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I'm glad the kosher worked for you. I wouldn't say "avoid sea salt", I'd say "avoid fine salt". When you get right down to it, All salt is sea salt. It's mined from oceans dried up millennia ago, or taken from current oceans and evaporated. Kosher worked better for you because the crystals were larger. Some sea salt crystals are huge, Maldon, for example. ...


1

The kosher salt worked much better as suggested. I also did a batch using some ordinary table salt with a similar outcome. I was originally instructed to use a generous amount of salt, which I think was simply easier for me to use too much of as I'd never made this before. As the cabbage is weighed down all the moisture comes out of causing the cabbage to ...


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If the label on your product lists the amount of sodium per some amount of your blend, then this answer should be useful to you. In the US that information is required on all manufactured food items sold. If your label doesn't have that information, look to other other answers here. I'm sure this is a common question in many parts of the world. IF YOUR ...


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Thank you, all of you, who contributed by answers or comments to the thinking that leads now to this answer. I listened to all of you, and it worked. I can't describe how tickled I am. Your suggestions opened my mind to thinking that this could still "work" even if it didn't quite go as I hoped. As it turned out, the end product exceeded my hopes. This is ...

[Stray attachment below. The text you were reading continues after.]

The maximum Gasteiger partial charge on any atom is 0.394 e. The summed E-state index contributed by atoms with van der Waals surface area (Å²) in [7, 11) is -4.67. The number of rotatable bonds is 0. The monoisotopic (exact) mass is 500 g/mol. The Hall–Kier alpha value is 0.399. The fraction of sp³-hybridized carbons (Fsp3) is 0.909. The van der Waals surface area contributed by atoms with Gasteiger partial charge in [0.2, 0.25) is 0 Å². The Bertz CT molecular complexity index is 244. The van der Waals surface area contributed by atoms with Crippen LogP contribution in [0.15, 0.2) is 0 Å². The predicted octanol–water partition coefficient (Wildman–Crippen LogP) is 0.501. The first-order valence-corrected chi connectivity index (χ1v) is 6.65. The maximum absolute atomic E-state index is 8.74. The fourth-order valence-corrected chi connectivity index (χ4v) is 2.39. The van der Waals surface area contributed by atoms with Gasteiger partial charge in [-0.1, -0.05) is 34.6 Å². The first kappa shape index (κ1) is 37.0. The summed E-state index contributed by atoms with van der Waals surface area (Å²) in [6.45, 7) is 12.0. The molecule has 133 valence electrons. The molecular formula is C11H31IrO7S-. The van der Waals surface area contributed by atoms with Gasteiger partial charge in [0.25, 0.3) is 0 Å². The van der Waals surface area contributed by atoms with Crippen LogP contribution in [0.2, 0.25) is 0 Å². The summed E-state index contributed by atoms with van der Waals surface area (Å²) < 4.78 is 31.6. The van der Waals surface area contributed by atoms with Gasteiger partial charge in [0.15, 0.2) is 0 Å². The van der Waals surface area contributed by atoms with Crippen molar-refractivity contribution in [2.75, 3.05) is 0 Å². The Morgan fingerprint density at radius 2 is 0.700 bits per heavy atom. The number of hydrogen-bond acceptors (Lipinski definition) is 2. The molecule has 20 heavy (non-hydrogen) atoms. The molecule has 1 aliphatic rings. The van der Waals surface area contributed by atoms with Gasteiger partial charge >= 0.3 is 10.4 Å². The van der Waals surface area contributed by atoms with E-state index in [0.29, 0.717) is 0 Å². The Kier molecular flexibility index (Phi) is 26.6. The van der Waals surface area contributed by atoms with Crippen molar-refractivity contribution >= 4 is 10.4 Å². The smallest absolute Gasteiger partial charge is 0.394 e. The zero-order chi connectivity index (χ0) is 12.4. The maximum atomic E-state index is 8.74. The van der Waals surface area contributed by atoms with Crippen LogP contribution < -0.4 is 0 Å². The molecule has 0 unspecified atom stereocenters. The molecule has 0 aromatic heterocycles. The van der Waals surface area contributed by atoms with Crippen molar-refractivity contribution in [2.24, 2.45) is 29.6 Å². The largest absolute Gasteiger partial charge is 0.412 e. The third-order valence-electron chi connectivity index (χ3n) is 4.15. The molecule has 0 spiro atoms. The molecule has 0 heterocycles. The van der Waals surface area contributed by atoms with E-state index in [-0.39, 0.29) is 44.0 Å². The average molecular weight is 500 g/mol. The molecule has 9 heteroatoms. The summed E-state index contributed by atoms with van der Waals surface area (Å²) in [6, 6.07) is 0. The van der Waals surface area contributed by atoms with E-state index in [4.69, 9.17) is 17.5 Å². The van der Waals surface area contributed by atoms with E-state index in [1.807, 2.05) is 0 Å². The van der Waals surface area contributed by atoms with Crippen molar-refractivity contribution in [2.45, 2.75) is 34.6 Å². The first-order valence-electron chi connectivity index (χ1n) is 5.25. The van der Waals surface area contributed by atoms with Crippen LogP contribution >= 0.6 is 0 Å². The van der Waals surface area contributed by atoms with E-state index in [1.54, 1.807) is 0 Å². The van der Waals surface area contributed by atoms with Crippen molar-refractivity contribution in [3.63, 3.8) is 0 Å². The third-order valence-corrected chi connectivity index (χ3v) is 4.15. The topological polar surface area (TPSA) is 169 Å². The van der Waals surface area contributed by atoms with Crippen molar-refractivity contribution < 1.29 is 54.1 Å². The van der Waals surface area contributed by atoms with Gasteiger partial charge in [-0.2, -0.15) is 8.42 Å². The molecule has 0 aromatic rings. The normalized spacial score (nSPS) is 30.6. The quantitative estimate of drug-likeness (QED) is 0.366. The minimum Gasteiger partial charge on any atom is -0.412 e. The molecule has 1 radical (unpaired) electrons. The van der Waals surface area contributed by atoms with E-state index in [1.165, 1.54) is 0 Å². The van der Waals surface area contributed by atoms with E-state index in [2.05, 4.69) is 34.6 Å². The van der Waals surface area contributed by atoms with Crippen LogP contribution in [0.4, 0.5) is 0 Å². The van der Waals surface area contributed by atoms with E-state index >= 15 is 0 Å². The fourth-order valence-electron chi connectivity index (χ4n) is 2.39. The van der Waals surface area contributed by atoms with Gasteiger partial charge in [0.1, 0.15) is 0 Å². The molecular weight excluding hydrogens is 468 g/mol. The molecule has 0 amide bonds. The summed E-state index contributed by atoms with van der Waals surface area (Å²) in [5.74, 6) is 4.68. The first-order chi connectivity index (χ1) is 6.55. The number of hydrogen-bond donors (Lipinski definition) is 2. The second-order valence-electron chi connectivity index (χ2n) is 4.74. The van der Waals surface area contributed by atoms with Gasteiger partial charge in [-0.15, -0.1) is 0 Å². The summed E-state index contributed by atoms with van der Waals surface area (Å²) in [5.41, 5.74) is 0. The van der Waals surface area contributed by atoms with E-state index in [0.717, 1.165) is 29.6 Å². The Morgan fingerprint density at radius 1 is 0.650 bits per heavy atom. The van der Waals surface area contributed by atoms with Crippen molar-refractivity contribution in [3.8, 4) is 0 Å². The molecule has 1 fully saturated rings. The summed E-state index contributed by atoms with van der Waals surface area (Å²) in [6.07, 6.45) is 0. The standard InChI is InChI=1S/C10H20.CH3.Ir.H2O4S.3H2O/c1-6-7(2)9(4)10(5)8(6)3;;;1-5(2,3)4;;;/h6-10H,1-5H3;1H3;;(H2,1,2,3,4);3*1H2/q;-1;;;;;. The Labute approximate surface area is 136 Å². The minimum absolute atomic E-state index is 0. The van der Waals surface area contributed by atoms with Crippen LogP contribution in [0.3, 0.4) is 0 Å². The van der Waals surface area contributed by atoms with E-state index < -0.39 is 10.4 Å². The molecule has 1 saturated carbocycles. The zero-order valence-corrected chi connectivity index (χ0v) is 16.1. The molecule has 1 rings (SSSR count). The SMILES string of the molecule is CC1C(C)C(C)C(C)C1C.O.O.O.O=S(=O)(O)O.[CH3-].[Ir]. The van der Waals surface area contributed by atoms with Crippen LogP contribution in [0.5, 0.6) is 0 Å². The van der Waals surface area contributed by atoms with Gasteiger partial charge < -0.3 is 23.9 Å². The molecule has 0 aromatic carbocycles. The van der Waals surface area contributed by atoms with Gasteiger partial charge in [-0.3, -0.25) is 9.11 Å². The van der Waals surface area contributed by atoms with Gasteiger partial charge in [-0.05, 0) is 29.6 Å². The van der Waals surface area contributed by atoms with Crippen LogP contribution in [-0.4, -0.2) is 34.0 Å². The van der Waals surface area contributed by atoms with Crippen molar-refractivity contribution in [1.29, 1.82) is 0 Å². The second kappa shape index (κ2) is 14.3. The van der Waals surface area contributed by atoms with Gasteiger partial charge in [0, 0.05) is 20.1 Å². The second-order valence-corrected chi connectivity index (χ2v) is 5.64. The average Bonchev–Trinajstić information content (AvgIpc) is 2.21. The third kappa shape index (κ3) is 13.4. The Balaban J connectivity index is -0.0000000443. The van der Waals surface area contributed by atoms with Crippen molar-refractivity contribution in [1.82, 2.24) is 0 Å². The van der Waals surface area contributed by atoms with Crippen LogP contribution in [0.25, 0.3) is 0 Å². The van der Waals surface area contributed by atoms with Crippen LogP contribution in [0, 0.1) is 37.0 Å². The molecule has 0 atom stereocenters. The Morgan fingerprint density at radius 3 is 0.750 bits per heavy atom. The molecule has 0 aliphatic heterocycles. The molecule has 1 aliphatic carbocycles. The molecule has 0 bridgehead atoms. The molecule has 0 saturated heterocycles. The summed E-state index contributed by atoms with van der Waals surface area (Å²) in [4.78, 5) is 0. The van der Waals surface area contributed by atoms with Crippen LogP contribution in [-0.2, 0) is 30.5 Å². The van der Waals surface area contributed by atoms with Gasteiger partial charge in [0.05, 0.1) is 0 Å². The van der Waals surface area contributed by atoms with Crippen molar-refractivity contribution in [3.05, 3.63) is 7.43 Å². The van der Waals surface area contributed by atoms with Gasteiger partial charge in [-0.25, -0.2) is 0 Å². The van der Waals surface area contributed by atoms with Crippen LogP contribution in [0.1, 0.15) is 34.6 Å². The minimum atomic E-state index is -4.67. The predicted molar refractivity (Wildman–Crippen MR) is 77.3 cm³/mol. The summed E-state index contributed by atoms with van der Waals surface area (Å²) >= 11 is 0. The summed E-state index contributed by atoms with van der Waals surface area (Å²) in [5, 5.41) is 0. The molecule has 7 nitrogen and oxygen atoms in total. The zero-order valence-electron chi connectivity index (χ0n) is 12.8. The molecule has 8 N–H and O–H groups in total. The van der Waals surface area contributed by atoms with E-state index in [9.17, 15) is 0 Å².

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You'll have to make your own cream cheese from scratch. It's a hassle to make, but you get to control what goes into your cheesecake.


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If you're willing to add a soft texture, you can make a soft-ball caramel and knead the salt into that. Then freeze the 'dough' and shatter it with a chef's hammer. If you dip that in the dry caramel, it should buffer the salt and keep it from dissolving before your shell hardens. You can also do this with fondant or ganache or the like, if you're looking ...


2

Speculative: Another way would be to borrow a technique used by makers of jawbreakers and pyrotechnics: Coating a seed with powder Seed: big grains of salt--but not too big for your wonderful sounding ice cream! Powder: powdered sugar Stick with me, we'll carmelize it later ... In a rotating can at least six inches across and six inches deep at about ...



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